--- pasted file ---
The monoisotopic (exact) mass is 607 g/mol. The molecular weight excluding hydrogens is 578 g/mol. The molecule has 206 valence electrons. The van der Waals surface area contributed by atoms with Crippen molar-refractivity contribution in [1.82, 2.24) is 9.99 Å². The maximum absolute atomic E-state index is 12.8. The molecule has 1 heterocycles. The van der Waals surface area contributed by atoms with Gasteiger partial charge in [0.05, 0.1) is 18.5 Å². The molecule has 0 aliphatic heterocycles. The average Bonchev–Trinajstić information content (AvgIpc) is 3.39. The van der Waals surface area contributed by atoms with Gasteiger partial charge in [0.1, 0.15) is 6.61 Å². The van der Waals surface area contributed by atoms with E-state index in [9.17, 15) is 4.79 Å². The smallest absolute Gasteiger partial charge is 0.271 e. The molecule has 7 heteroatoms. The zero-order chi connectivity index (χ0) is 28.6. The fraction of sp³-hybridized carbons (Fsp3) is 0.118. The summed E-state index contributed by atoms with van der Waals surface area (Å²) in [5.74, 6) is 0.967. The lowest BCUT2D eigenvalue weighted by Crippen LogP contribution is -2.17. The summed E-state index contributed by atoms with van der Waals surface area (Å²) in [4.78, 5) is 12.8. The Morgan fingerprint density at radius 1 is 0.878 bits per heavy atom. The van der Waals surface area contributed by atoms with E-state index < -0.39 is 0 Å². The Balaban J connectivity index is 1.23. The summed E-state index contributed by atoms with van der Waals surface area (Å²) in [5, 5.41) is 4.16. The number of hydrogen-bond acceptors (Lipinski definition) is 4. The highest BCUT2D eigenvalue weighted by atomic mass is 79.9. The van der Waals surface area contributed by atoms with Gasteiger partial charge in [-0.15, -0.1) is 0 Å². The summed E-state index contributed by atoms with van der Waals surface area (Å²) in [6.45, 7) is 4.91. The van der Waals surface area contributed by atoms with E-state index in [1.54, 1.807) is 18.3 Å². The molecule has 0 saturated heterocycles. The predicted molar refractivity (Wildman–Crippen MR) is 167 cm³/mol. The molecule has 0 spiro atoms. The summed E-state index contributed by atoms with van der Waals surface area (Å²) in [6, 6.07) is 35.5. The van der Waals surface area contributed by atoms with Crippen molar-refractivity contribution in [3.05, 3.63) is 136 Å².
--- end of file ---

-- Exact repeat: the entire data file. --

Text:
The monoisotopic (exact) mass is 607 g/mol. The molecular weight excluding hydrogens is 578 g/mol. The molecule has 206 valence electrons. The van der Waals surface area contributed by atoms with Crippen molar-refractivity contribution in [1.82, 2.24) is 9.99 Å². The maximum absolute atomic E-state index is 12.8. The molecule has 1 heterocycles. The van der Waals surface area contributed by atoms with Gasteiger partial charge in [0.05, 0.1) is 18.5 Å². The molecule has 0 aliphatic heterocycles. The average Bonchev–Trinajstić information content (AvgIpc) is 3.39. The van der Waals surface area contributed by atoms with Gasteiger partial charge in [0.1, 0.15) is 6.61 Å². The van der Waals surface area contributed by atoms with E-state index in [9.17, 15) is 4.79 Å². The smallest absolute Gasteiger partial charge is 0.271 e. The molecule has 7 heteroatoms. The zero-order chi connectivity index (χ0) is 28.6. The fraction of sp³-hybridized carbons (Fsp3) is 0.118. The summed E-state index contributed by atoms with van der Waals surface area (Å²) in [5.74, 6) is 0.967. The lowest BCUT2D eigenvalue weighted by Crippen LogP contribution is -2.17. The summed E-state index contributed by atoms with van der Waals surface area (Å²) in [4.78, 5) is 12.8. The Morgan fingerprint density at radius 1 is 0.878 bits per heavy atom. The van der Waals surface area contributed by atoms with E-state index < -0.39 is 0 Å². The Balaban J connectivity index is 1.23. The summed E-state index contributed by atoms with van der Waals surface area (Å²) in [5, 5.41) is 4.16. The number of hydrogen-bond acceptors (Lipinski definition) is 4. The highest BCUT2D eigenvalue weighted by atomic mass is 79.9. The van der Waals surface area contributed by atoms with Gasteiger partial charge in [-0.15, -0.1) is 0 Å². The summed E-state index contributed by atoms with van der Waals surface area (Å²) in [6.45, 7) is 4.91. The van der Waals surface area contributed by atoms with E-state index in [1.54, 1.807) is 18.3 Å². The molecule has 0 saturated heterocycles. The predicted molar refractivity (Wildman–Crippen MR) is 167 cm³/mol. The molecule has 0 spiro atoms. The summed E-state index contributed by atoms with van der Waals surface area (Å²) in [6, 6.07) is 35.5. The van der Waals surface area contributed by atoms with Crippen molar-refractivity contribution in [3.05, 3.63) is 136 Å².